The capital city of Malaysia, Kuala Lumpur, is a melting pot of cultures, cuisines and traditions. Commonly known as KL for short, Kuala Lumpur is consistently in the top ten of most-visited cities in the world for its cheap shopping, delicious street food, historical sites and cultural celebrations. Snapping beautiful photos of the city has become less of a hobby for some and more of a competitive sport. Up your game with these fail-proof photogenic hot spots in Kuala Lumpur.
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Instagram-Worthy Photo Spots in Kuala Lumpur
Kwai Chai Hong
Kwai Chai Hong is a recently restored section of Kuala Lumpur's historic Chinatown, featuring nearly a dozen old shophouses along Jelang Petaling, many of them dating back to the early 1900s. Kwai Chai Hong refers specifically to the newly renovated alleyway between these shopfronts, and is also known as Lorong Panggung, meaning 'Ghost Alley'. In addition to heritage shopfront and historic charms of the area, newer additions to Kwai Chai Hong are the six colorful murals depicting the daily lives of early Chinese settlers.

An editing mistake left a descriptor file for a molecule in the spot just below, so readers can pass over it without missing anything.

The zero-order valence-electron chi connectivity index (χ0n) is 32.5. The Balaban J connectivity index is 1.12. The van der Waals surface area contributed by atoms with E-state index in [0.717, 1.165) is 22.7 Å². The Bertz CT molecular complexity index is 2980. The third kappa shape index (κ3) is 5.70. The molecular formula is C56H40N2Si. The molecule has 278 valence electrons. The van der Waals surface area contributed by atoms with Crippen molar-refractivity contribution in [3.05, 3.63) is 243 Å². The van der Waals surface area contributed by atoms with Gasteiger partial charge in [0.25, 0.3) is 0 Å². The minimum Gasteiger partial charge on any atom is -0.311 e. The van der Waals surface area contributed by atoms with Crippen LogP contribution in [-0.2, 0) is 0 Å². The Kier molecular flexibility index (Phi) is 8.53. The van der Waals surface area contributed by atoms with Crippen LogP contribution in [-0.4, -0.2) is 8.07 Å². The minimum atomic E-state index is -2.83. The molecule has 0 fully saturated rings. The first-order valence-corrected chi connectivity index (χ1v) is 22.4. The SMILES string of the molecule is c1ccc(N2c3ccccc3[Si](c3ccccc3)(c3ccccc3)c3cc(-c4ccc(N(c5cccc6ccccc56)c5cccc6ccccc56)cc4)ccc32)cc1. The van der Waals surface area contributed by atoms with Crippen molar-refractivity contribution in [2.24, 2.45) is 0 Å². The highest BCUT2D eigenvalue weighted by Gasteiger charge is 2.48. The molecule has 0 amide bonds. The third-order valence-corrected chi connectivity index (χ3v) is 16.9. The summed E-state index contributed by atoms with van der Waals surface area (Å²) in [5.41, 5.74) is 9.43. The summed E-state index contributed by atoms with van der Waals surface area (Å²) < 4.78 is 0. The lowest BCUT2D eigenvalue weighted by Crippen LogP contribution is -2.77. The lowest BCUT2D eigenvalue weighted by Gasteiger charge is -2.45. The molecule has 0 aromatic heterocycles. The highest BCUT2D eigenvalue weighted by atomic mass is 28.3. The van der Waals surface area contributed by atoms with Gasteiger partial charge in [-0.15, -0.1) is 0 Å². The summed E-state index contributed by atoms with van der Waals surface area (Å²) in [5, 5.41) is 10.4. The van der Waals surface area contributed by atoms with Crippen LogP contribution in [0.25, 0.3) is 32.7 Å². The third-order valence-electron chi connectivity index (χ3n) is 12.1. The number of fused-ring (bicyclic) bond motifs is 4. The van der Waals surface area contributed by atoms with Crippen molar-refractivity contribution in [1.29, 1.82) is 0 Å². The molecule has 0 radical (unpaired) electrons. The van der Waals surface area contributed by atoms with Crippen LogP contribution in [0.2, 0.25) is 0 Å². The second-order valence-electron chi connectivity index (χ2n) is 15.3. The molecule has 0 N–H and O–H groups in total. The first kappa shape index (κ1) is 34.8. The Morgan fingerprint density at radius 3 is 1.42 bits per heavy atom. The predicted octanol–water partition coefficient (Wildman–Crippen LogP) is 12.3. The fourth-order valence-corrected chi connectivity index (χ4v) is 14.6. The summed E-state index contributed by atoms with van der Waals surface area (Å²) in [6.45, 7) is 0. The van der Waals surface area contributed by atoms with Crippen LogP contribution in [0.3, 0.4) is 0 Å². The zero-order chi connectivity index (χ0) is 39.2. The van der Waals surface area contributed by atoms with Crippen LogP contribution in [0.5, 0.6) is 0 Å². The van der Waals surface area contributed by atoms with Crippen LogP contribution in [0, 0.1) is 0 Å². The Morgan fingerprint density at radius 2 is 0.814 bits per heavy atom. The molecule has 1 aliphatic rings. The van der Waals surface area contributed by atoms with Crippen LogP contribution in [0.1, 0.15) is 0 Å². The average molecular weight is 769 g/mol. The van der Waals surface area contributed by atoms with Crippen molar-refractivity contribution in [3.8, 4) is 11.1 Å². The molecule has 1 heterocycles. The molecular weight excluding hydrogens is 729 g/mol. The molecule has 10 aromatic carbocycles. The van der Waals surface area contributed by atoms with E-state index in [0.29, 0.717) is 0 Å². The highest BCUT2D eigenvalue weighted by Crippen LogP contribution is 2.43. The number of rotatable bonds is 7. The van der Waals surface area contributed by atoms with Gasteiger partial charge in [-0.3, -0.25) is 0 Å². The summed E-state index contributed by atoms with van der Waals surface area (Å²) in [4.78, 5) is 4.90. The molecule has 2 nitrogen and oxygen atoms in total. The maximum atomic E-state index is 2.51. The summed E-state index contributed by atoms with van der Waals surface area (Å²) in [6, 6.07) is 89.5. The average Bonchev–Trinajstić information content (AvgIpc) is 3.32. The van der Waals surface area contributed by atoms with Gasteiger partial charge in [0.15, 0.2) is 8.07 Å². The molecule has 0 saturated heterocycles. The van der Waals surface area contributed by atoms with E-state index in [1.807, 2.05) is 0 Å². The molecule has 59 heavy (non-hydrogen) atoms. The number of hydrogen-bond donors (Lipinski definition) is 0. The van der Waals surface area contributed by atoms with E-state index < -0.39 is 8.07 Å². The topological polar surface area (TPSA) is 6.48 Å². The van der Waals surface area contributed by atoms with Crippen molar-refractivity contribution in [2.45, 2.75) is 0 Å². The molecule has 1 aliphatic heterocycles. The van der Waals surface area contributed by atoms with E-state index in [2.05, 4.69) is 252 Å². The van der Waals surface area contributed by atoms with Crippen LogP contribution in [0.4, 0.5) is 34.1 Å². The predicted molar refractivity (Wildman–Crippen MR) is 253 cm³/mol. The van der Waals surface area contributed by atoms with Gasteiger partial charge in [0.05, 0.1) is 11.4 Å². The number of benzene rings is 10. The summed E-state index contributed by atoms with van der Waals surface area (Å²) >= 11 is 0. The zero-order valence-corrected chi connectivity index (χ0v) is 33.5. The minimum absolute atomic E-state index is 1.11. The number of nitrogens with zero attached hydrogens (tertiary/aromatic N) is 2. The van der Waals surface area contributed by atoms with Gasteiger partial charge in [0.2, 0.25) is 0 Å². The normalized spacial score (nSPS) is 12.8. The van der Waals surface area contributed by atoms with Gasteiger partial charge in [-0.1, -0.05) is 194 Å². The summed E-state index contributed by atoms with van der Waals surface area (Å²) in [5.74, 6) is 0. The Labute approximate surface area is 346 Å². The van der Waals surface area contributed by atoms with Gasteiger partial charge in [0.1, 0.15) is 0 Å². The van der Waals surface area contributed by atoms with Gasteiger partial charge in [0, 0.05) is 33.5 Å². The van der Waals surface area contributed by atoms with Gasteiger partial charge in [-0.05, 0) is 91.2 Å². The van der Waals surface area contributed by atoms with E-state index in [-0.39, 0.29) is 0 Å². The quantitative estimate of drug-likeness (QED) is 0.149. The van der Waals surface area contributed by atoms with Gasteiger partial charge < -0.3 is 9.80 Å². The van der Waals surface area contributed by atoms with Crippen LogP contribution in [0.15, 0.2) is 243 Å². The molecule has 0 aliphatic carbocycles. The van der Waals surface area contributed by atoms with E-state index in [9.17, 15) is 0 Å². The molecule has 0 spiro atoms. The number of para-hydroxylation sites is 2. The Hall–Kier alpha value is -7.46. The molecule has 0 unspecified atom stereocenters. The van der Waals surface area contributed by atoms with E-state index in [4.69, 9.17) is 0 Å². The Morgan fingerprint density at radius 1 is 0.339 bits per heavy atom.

Sri Mahamariamman Temple
Photo by Joshua Davenport/Shutterstock
This colorful, ancient Hindu temple is the oldest in Kuala Lumpur. Sri Mahamariamman Temple was established in 1873, though the eye-catching 'raja gopuram' (entrance tower) was built in 1968. The tower depicts gods and goddesses of the Hindu pantheon, and was sculpted by artists by southern India, where dramatic gopuram like these are widespread. Today, Sri Mahamariamman Temple is a cultural and historic treasure and still an important place for festivals and worship for the local Hindu population.
Taman Connaught Night Market
Photo by shaifulzamri/Shutterstock
Common in Southeast Asian countries where daytime temperatures can be uncomfortably hot, night markets are as essential to the region's nightlife as bars and nightclubs. Held every Wednesday night along Jalan Cerdas, Taman Connaught Night Market is one of the best markets in Kuala Lumpur and popular with both locals and visitors. Along with a vast array of food stalls specializing in local Chinese-Malay fare, you'll find clothing, accessories and handmade goods market stalls. Those looking for a more traditional Malay market should head to Kampung Baru Market, or the city's largest wet market, Chow Kit.
Saloma Link is a pedestrian walkway connecting Kampung Baru, a historic enclave, and Jalan Ampang, a major artery of Kuala Lumpur. The bridge features a twisted, contemporary design that makes use of natural ventilation to help beat the heat of Malaysia's tropical climate. The bridge opened in February of 2020 to earned acclaim, and has already become one of Malaysia's most iconic landmarks.
Sultan Abdul Samad Building